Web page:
The declaration came about as a result of the long-held and cherished concept — contained within the Constitution of UNESCO — that "since wars begin in the minds of men, it is in the minds of men that the defenses of peace must be constructed." The Declaration embraces the principle that peace is not merely the absence of conflict, but also requires a positive, dynamic participatory process, in which dialogue is encouraged and conflicts are resolved in a spirit of mutual understanding and cooperation.


On 20 October 2010, the General Assembly in resolution A/RES/65/5 pointed out that mutual understanding and interreligious dialogue constitute important dimensions of a culture of peace and established World Interfaith Harmony Week as a way to promote harmony between all people regardless of their faith. It further recognized the imperative need for dialogue among different faiths and religions to enhance mutual understanding, harmony and cooperation among people.


At the core of all the faith systems and traditions is the recognition that we are all in this together and that we need to love and support one another to live in harmony and peace in an environmentally sustainable world. Our world continues to be beset by conflict and intolerance with rising number of refugees and the internally displaced in a hostile and unwelcoming world around them. We are also, unfortunately, witnessing messages of hate spreading discord among people. The need for spiritual guidance has never been greater. It is imperative that we double our efforts to spread the message of good neighborliness based on our common humanity, a message shared by all faith traditions.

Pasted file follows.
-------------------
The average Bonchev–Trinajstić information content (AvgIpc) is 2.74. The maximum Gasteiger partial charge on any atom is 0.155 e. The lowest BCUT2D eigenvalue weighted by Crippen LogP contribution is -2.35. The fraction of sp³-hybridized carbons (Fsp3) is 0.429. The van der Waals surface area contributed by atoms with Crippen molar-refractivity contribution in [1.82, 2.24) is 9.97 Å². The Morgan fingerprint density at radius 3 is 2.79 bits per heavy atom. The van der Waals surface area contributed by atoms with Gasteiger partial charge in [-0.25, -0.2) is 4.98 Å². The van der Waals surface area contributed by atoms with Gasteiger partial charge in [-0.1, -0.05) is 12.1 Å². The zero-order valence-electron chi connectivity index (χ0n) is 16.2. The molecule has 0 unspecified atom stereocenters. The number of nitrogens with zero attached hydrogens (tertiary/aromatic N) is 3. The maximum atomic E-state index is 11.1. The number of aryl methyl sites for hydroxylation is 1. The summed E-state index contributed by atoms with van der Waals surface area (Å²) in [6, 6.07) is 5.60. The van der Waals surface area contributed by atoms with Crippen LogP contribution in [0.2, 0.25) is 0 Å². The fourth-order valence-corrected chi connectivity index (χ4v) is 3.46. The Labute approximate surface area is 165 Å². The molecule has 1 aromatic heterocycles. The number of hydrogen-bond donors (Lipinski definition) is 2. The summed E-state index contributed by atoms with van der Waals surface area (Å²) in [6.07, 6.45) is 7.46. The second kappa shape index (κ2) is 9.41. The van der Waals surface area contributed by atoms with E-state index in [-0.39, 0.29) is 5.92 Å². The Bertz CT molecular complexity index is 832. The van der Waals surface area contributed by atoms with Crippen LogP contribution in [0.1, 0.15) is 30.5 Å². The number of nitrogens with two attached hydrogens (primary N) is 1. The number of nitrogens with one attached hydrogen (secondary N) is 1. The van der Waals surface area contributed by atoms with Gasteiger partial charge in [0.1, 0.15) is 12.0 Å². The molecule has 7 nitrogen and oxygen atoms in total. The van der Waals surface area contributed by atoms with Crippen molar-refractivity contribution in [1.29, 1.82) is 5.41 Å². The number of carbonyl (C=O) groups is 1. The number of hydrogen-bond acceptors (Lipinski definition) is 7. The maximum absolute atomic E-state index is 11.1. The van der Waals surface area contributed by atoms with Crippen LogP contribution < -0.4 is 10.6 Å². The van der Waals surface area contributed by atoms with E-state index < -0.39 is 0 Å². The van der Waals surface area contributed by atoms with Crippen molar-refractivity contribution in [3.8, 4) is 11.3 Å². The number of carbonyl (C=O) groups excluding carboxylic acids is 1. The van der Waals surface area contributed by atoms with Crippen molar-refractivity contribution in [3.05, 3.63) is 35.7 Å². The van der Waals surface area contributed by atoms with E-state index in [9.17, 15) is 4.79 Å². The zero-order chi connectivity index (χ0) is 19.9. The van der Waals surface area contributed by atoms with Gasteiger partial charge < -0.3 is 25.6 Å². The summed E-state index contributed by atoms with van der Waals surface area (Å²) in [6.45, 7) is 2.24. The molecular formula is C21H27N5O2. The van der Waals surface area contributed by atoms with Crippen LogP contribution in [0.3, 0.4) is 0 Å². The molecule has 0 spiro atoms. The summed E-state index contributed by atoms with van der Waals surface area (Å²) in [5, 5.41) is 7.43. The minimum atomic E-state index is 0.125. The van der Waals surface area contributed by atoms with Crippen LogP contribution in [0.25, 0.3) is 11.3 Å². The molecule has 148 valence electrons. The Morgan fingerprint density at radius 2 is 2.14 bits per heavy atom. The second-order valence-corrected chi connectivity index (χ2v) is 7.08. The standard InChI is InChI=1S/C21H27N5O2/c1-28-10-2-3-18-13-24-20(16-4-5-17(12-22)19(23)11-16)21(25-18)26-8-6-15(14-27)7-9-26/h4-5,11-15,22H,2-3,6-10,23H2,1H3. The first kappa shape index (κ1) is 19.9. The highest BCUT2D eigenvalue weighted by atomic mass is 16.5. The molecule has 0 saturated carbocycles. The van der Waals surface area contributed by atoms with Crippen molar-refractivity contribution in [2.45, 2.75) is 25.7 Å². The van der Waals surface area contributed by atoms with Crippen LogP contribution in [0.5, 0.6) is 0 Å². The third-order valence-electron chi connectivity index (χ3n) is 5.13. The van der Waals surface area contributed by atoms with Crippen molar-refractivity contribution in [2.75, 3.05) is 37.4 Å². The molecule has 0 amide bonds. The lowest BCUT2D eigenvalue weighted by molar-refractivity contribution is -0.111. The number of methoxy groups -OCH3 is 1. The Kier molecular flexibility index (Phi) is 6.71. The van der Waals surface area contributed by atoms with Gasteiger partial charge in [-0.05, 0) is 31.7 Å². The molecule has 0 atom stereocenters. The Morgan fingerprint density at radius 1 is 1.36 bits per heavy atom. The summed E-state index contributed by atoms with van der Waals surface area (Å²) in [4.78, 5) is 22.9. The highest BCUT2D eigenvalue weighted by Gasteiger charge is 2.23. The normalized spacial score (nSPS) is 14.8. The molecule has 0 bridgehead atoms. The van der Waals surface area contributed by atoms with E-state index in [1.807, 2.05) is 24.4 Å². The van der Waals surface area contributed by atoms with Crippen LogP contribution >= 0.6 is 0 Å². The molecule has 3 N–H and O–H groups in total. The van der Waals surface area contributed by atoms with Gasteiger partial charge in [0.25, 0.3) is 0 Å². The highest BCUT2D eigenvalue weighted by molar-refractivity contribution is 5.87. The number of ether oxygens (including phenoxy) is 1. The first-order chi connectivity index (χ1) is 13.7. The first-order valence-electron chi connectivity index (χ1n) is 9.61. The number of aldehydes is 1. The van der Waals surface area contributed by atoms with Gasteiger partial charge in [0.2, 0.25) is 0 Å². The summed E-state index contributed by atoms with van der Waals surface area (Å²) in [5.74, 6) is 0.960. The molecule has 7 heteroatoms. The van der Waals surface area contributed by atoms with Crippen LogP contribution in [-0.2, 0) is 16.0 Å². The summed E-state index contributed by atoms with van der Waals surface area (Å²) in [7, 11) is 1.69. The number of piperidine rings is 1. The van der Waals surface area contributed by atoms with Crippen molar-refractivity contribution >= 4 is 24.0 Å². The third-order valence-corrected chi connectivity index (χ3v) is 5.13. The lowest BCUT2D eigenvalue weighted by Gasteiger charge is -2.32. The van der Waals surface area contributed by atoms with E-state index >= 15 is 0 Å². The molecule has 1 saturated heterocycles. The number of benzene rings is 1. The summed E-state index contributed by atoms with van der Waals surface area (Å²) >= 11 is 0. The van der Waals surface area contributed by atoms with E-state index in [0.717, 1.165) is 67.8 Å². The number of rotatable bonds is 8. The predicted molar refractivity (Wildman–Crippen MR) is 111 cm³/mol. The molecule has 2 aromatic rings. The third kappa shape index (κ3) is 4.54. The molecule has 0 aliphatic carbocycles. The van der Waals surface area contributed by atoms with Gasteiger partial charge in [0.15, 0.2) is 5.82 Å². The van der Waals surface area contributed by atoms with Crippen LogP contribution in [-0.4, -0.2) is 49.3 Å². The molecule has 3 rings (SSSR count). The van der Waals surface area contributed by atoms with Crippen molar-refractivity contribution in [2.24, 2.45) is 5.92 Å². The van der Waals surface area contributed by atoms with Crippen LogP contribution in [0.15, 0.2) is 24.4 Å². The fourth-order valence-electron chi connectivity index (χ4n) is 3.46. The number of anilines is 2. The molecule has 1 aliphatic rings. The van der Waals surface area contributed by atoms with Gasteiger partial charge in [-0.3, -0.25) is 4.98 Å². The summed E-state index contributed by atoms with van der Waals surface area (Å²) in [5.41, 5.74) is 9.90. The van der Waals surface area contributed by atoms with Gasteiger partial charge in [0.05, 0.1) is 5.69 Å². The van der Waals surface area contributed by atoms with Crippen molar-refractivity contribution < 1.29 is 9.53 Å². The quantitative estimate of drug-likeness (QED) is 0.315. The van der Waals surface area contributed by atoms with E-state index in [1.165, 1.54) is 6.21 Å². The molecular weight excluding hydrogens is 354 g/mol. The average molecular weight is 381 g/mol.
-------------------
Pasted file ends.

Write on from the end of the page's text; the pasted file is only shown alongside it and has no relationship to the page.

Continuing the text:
The United Nations General Assembly proclaimed 4 February as the International Day of Human Fraternity, with resolution 75/200.


What is the Culture of Peace?

A culture of peace is a set of values, attitudes, traditions and modes of behaviour and ways of life based on:

Respect for life, ending of violence and promotion and practice of non-violence through education, dialogue and cooperation;

Full respect for the principles of sovereignty, territorial integrity and political independence of States and non-intervention in matters which are essentially within the domestic jurisdiction of any State, in accordance with the Charter of the United Nations and international law;

Full respect for and promotion of all human rights and fundamental freedoms;

Commitment to peaceful settlement of conflicts;

Efforts to meet the developmental and environmental needs of present and future generations;

Respect for and promotion of the right to development; Respect for and promotion of equal rights and opportunities for women and men;

Respect for and promotion of the right of everyone to freedom of expression, opinion and information;


Adherence to the principles of freedom, justice, democracy, tolerance, solidarity, cooperation, pluralism, cultural diversity, dialogue and understanding at all levels of society and among nations; and fostered by an enabling national and international environment conducive to peace.

Source: A/RES/53/243